Blunder #5: Trailing Parties
Despite the fact that I love to include friends and children when following blood trails, caution is used at all times. If there's a questionable hit or poor blood trail, myself and another experienced hunter do the tracking. A bad blood trail can be impossible to follow if there are too may people helping. Tracks, specks of blood, hair, broken branches and bent vegetation can all be trampled and therefore eliminated.

Tracking a wounded deer is one of the final stages of a successful hunt and sometimes the last few moments of that animals' life. Show some compassion and respect the animal by paying attention to details after the shot.
Whitetails possess senses that cannot be matched by humans. That's why it's important to pursue wounded deer in a predator-like fashion. Be patient, stay calm and most importantly, never give up!!
NY Bowhunter is offline  
Old 11-08-2004, 09:02 AM
Join Date: Feb 2003
Location: Troy, Illinois
Posts: 226

Well put...Blunder #1 is the big one.
justhunt is offline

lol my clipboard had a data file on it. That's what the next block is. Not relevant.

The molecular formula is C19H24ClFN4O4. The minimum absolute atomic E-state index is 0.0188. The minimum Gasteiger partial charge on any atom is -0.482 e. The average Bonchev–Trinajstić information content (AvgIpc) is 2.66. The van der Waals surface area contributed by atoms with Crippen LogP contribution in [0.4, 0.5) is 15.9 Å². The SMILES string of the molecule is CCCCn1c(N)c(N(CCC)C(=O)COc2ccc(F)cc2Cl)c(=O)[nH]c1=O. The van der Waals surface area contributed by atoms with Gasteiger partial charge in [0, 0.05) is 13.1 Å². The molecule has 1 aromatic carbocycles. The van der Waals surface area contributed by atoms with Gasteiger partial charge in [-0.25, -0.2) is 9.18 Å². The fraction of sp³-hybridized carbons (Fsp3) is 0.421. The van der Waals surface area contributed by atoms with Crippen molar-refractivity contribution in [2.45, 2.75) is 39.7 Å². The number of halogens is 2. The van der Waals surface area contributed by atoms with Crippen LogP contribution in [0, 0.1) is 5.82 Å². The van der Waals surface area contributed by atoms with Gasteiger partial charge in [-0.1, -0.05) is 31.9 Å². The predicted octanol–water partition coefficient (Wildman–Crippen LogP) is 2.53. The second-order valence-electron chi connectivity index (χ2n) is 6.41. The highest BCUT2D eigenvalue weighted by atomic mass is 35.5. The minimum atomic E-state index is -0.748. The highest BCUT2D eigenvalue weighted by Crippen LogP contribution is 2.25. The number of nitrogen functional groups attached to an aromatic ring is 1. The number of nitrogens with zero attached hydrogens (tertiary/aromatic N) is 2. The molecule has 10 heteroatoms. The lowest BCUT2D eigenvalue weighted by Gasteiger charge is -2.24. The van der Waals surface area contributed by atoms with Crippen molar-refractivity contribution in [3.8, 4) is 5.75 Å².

Old 11-08-2004, 09:53 AM
Join Date: Feb 2003
Location: NY
Posts: 4,668

I think your list is pretty solid. I would only add that NO MATTER WHAT.......your BEST chance to find your deer is by sticking with the blood trail. The temptation to just start doing random walking grid searches is always there........especially if you have a couple guys. Everyone just figures with 3 or 4 guys walking all over the place someone is bound to walk up on him. Lots of times that's true but if you don't find him you have just destroyed the area and in all likelihood blew your chance of finding him. Stick with the blood!!! Your deer is at the end of that trail.

Also..........know your blood signs. Know what lung blood looks like vs. liver vs stomach etc.

The buck I killed this year was so much fun because he went EXACTLY like I would hope for. I shot him behind the shoulder......saw the hit looked good......woods was thick so all I had was my ears........heard him run for a few seconds and then crash to the ground........still left him for an hour before picking up the trail......nice blood bright and bubbly......drops at first and then heavier on the ground and spraying out sideways on small trees.........blood became steady stream and that is when I looked up to see his white belly about 30 yards ahead

My goal this year was good blood trail to follow if I was lucky enough to get a shot. I really believe my 4 blade Magnus Stingers played a large role in giving me that good blood to follow.